A commodity futures contract (i.e. a "futures contract," "commodity futures," or "futures") is a legally binding agreement between two parties to buy or sell a specific quantity of a commodity at a negotiated price at a specific date in the future.

What Is an Option on a Commodity Futures Contract?

Typically, a buyer pays a market-determined price (called a "premium") for an option on a commodity futures contract. If a buyer exercises his option within a specific time period, then he will be deemed to have entered into the futures contract at the agreed-upon price stated in the option.

What Products Are Commodity Futures Contracts Typically Used For?

Futures contracts and options on futures contracts exist for a wide range of products, including:

  • Agricultural products: coffee, soybeans, wheat
  • Livestock: pork bellies, cattle
  • Natural Resources: oil, gas
  • Precious Metals: gold, silver, platinum
  • Financial Instruments: stocks, bonds
  • Currencies: British pound, Japanese yen

Can I Trade Futures Contracts or Options on Futures?

Futures and options are usually traded on a futures exchange by commodities brokers. Generally, individuals may trade them in two ways -- through an individual account or by participating in a "commodity pool." In your individual account, trading is done only for you by a commodities broker. In a commodity pool, you are purchasing shares or interests in the pool. The commodities broker executes trades for the pool as a whole, rather than for each individual in the pool. Pool participants share in gains or losses.

Who Regulates the Commodity Futures and Options Business?

There are two organizations responsible for regulating the commodity futures and options business:

  • Commodity Futures Trading Commission (CFTC): The CFTC regulates commodity futures and options at the federal level. It is responsible for protecting customers who use these markets and monitoring such markets to prevent commodity price distortions and market manipulations. Futures contracts may only be bought and sold on exchanges licensed by the CFTC.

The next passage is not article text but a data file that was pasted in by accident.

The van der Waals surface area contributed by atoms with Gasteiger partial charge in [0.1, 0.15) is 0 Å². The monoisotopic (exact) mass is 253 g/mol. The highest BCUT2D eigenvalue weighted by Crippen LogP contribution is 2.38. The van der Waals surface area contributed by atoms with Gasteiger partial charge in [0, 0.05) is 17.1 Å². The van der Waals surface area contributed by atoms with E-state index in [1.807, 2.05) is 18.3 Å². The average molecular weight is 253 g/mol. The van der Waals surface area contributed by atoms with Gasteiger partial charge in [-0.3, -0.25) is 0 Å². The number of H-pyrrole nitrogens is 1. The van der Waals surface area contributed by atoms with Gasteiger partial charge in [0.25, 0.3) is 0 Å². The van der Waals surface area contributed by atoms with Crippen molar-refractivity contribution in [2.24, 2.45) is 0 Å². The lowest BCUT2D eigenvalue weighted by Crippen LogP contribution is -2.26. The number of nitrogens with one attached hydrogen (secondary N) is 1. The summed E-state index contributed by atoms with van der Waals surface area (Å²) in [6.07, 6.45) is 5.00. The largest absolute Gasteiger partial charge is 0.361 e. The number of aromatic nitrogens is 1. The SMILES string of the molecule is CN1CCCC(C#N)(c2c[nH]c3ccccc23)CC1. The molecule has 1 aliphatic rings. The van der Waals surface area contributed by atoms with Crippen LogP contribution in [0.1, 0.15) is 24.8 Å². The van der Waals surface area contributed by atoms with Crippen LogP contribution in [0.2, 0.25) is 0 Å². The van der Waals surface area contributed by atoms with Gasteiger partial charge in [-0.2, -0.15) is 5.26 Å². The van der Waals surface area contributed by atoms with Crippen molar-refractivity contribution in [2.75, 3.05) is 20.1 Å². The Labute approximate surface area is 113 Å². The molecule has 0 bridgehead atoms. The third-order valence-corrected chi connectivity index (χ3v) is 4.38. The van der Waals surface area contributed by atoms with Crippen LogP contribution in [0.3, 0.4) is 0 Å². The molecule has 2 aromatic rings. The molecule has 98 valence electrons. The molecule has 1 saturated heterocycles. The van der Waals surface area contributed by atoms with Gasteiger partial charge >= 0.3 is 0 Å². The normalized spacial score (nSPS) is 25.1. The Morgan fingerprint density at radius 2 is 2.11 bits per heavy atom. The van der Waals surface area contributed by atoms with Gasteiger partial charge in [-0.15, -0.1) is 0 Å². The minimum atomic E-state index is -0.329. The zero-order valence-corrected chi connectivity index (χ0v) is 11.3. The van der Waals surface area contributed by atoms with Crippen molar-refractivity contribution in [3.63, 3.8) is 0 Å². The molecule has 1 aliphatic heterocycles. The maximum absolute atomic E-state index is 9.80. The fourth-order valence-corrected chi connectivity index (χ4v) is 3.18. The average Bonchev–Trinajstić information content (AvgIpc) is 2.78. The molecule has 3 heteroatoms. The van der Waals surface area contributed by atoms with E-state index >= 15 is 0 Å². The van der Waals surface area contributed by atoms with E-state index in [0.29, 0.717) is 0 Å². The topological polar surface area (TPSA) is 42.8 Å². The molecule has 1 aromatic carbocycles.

• National Futures Association (NFA): The NFA is the industry's congressionally authorized self-regulator. It complements federal regulation with extensive rules and regulations governing the conduct of their members: floor brokers, floor traders, and member firms. Firms and individuals who wish to handle customer funds for the purpose of buying or selling futures or options on futures, must apply for registration and membership with the NFA. The same holds true for those firms and individuals who wish to engage in the business of offering futures trading advice.

Disclosures Before Opening a Futures Account

Because trading in futures and options is a risky business appropriate only for certain businesses and individuals, the CFTC requires that a broker provide you with a document describing the risks involved in entering into futures and option contracts. The document provides you with an opportunity to carefully consider whether futures and options are appropriate for you in light of your experience, objectives, financial resources, and other circumstances. The broker must receive a signed and dated acknowledgment from you that you have received a disclosure document before he or she can accept any funds, securities, or property from you.

Do I Need An Attorney?

If a dispute arises out of your commodity futures or option account, it may possibly entail illegal activities by your broker such as unauthorized trading of your account, misrepresentation, nondisclosure, violations of fiduciary duty, or misappropriation (i.e. illegally taking) of funds. Some of your options include filing a complaint with the CFTC Reparations program, industry-sponsored arbitration, or court litigation. Although an attorney is technically only required for court litigation, seeking the advice of an experienced securities attorney is essential if you wish to fully protect your rights and have a greater chance of success.